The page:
Operating a marketing agency involves crafting custom proposals for prospective clients that package several services into a comprehensive plan to meet the client’s goals. Commonly, these packages include activities that require an hourly charge with others that charge a flat rate. I usually craft a proposal containing some necessary elements as well as additional elements that are recommended, but optional. Some activities are only done once, such as developing a custom marketing strategy, while others are completed as part of an ongoing marketing campaign.
Check out our own marketing agency page where we list some of the activities available for clients, as well as reviews and lists of prior clients.
Each package should clearly detail activities, how they help the client reach one or more goals, necessary resources (such as time, money, and information), and deliverables. Keep the prices fair and be transparent with the use of the money. Packages make your services feel easy to understand and demonstrate how they help the client reach their goals.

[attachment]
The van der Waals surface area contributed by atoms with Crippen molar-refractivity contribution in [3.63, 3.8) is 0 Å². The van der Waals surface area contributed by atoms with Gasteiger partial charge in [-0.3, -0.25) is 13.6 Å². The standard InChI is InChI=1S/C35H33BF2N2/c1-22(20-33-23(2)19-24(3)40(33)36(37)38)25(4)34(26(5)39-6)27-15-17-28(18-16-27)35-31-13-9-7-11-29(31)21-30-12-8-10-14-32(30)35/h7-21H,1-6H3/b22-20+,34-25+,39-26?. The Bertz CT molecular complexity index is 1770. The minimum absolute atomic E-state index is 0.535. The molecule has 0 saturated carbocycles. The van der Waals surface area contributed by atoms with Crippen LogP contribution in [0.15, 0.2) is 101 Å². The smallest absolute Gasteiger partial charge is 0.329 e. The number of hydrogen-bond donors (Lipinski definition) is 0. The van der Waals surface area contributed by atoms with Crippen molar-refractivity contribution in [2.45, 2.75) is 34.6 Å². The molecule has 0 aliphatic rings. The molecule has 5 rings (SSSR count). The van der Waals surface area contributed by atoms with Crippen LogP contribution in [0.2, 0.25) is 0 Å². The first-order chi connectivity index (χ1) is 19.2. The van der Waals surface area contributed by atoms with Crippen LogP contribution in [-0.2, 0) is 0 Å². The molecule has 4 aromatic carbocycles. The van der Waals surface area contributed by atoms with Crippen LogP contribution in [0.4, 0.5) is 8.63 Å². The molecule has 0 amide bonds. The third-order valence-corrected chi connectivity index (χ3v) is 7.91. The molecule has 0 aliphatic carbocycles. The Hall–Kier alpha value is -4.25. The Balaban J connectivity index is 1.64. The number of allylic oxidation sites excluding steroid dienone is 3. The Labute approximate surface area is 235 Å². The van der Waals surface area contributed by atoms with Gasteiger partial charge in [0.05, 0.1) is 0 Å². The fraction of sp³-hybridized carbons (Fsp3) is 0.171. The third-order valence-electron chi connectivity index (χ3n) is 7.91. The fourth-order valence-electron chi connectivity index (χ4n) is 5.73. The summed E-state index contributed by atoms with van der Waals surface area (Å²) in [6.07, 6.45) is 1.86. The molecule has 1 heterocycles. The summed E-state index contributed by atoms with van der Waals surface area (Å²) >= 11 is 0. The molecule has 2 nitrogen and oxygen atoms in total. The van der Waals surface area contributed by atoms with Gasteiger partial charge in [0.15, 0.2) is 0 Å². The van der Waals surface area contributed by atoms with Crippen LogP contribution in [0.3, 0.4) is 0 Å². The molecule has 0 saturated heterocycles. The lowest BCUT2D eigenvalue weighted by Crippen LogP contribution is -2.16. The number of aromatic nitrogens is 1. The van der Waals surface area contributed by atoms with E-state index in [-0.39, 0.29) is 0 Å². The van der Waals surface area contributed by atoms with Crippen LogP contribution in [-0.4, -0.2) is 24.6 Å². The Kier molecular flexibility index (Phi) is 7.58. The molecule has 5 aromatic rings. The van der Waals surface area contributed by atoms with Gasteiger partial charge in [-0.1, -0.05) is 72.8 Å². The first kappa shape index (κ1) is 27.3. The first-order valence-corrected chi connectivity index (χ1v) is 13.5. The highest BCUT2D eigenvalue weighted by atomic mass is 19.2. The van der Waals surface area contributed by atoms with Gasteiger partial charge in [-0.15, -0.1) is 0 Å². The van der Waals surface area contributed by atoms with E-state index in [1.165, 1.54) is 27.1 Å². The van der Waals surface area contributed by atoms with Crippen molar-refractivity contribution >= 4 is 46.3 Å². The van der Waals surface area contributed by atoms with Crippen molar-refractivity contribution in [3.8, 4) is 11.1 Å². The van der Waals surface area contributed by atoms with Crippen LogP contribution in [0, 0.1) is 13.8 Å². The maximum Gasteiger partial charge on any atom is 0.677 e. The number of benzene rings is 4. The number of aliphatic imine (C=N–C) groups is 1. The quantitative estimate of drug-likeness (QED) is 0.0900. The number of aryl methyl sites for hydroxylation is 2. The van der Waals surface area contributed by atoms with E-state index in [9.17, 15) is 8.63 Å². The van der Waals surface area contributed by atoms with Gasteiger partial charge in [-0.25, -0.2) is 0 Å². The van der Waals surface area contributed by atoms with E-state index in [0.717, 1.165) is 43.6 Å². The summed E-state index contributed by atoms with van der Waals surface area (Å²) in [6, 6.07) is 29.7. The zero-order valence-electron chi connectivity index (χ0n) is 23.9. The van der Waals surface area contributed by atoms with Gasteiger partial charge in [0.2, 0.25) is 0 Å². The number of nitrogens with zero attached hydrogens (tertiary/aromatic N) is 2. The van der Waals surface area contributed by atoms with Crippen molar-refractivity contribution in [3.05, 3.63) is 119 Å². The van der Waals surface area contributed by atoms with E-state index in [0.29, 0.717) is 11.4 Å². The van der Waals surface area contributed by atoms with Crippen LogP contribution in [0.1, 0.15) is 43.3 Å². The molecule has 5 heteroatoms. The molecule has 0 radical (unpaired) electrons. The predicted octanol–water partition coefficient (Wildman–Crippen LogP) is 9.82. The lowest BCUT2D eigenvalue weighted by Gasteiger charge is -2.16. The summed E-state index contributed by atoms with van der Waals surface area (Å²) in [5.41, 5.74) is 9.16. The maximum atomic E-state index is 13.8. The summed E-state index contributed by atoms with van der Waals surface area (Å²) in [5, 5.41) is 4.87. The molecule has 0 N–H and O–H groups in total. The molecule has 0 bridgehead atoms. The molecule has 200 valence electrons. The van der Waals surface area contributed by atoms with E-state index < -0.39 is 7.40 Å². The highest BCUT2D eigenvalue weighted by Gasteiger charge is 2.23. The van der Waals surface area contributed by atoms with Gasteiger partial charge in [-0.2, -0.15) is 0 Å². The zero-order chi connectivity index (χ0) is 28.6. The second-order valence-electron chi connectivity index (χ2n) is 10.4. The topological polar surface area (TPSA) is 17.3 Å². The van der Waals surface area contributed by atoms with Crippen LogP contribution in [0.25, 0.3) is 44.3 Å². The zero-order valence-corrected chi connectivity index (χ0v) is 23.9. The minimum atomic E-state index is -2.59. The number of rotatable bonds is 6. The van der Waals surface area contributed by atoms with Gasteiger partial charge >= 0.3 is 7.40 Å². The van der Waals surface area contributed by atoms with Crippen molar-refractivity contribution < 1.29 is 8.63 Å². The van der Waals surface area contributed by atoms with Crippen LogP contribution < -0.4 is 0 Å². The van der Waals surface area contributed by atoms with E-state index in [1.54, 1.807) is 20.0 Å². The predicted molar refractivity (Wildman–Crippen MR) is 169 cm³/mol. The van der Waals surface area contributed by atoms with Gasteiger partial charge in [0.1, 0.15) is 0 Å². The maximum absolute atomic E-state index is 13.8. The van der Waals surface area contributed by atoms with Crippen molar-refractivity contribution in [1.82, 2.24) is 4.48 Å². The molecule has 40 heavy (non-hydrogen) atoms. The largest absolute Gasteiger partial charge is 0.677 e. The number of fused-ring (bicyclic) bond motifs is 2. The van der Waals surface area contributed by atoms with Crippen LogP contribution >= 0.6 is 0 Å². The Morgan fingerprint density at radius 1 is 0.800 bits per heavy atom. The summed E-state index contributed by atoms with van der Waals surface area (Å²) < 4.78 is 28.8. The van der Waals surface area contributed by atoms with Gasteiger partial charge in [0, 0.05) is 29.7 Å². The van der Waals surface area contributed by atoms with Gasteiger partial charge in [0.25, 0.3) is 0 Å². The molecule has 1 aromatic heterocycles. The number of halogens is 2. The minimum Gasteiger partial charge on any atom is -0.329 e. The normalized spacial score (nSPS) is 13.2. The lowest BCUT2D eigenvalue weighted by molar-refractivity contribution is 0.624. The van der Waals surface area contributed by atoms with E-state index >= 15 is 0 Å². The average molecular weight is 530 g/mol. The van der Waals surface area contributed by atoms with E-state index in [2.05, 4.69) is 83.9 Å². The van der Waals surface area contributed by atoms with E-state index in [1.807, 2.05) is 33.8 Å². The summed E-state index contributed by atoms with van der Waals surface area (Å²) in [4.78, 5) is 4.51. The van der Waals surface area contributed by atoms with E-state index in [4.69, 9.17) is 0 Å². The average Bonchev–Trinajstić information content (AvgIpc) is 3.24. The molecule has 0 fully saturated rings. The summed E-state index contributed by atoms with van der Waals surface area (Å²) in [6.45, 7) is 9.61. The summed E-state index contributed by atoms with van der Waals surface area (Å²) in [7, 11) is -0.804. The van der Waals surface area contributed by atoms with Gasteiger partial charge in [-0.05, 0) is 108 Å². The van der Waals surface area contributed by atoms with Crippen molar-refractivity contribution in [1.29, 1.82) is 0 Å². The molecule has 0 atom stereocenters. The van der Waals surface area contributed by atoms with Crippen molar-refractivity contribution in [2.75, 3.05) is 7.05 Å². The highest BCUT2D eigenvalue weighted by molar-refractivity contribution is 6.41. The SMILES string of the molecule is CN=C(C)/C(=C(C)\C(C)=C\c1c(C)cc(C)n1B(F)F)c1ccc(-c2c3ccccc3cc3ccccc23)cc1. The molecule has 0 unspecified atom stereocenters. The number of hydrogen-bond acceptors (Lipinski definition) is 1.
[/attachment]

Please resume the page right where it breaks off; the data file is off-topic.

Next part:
4. Start as a freelancer
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You don’t need much to get started with your new marketing agency. You could do it all with just your brain, laptop, comfy chair, internet connection, and decent business telephone systems.
That’s the beauty of modern technology. Running your own remote business is incredibly easy with the advances in communication and operations software. If you want a little more pizzaz for your work, add project management software, account tracking via one of the small business accounting options, a payment portal, such as PayPal, and ease collaboration with software like Slack.